Recovery 'widening cities gap'

The UK's economic recovery is widening the gap between London and other cities, with almost 10 times more jobs being created in the capital than the next best area, a new report has warned.

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Although London is 'booming', other cities are losing jobs, a study found

Research by the Centre for Cities think tank revealed that London accounted for 80% of national private sector employment growth between 2010 and 2012.

For every public sector job created in the capital, two have been lost in other cities, the study found.

While London is "booming", cities such as Bradford, Blackpool and Glasgow have seen jobs lost in private and public sectors, said the report.

There has also been a significant number of jobs created in private firms in Edinburgh, Birmingham and Liverpool which have helped offset the impact of public sector job cuts.

In the two years to 2012 there were 216,000 private sector and 66,300 public sector jobs created in London, compared with losses of 7,800 and 6,800 in Glasgow, said Centre for Cities.

Other cities where jobs have been created in private companies included Nottingham (8,900), Brighton (6,400) and Aberdeen (4,900), but they were all hit by cuts in public sector employment.

The report said: "London remains the UK's economic power house and is pivotal to the UK's future success."

Alexandra Jones, chief executive of Centre for Cities, said: "The gap between London and other UK cities is widening and we are failing to make the most of cities' economic potential.

"Devolving more funding and powers to UK cities so they can generate more of their own income and play to their different strengths will be critical to ensuring this is a sustainable, job-rich recovery."

Cities minister Greg Clark said: " For Britain to prosper, our cities must prosper. They are the engines of growth for the national economy in a world where cities are increasingly competing against others around the world for jobs and investment.

"That is why the City Deals programme, which began in 2012, has been so important, giving cities more power to drive growth, something from which London has benefited for over a decade.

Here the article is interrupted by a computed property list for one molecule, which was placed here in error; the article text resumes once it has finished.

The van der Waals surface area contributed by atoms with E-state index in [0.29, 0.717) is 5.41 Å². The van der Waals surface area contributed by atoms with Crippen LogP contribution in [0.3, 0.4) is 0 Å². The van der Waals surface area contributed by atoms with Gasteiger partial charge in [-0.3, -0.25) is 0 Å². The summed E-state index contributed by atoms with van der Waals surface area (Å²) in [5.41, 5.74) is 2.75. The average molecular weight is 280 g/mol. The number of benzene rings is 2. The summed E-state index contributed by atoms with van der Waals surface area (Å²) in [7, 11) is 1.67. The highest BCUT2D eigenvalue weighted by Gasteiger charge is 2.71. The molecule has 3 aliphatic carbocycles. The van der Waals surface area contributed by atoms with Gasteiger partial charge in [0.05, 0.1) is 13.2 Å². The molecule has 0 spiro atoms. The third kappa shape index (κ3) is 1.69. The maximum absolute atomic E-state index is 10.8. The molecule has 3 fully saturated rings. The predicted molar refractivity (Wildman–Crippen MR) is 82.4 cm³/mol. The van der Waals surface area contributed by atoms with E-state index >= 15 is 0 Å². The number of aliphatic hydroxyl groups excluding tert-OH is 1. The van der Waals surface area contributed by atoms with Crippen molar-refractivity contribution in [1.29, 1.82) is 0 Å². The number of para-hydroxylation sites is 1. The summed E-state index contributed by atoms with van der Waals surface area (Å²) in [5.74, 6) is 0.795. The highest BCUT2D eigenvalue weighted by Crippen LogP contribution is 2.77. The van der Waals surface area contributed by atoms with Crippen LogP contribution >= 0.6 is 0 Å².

"The Centre for Cities report uses data up to September 2012, and illustrates exactly what the Government was saying at the time - that it is essential to hand powers over to cities so that they can take control of their own destinies. Since then, the cities have gained momentum.

"In the last two years the UK has created over a million jobs, of which over 750,000 are outside London. City Deals and Local Growth Deals will unleash the potential for cities to stimulate growth and create jobs around the country."

A Scottish Government spokeswoman said: "This report is further evidence that Scotland has strong economic foundations and can more than succeed as an independent country with jobs growth in Edinburgh, the fastest of any city other than London, and Aberdeen featuring in the top 10.

"While these are positive figures for Edinburgh and Aberdeen they demonstrate the increasing inequality across the UK, with London dominating both the public and private sectors of the economy and UK economic policy continuing to putting the interests of London and the south-east of England first.

"Scotland will only be able to provide a real counterbalance to the strength of London, by retaining and building our working age population, securing the additional jobs and investment we need, as well as retaining key headquarters and improving our connections to the rest of the world with the full powers of independence.

"With the full fiscal and economic powers of independence, we can take a different approach to Westminster austerity and do more to support growth across Scotland."

Aberdeen City Council leader Barney Crockett said his city is key to the private sector strength of the UK.

"The city is renowned for successful business start-ups and its strength has been widely remarked on during the past few years, because where many other areas have struggled and watched helplessly as businesses have folded around them, we have seen private firms develop and grow in strength," he said.

"Not only that, Aberdeen has also attracted huge levels of national and international investment, with many major companies choosing to locate headquarter offices and set up new bases here."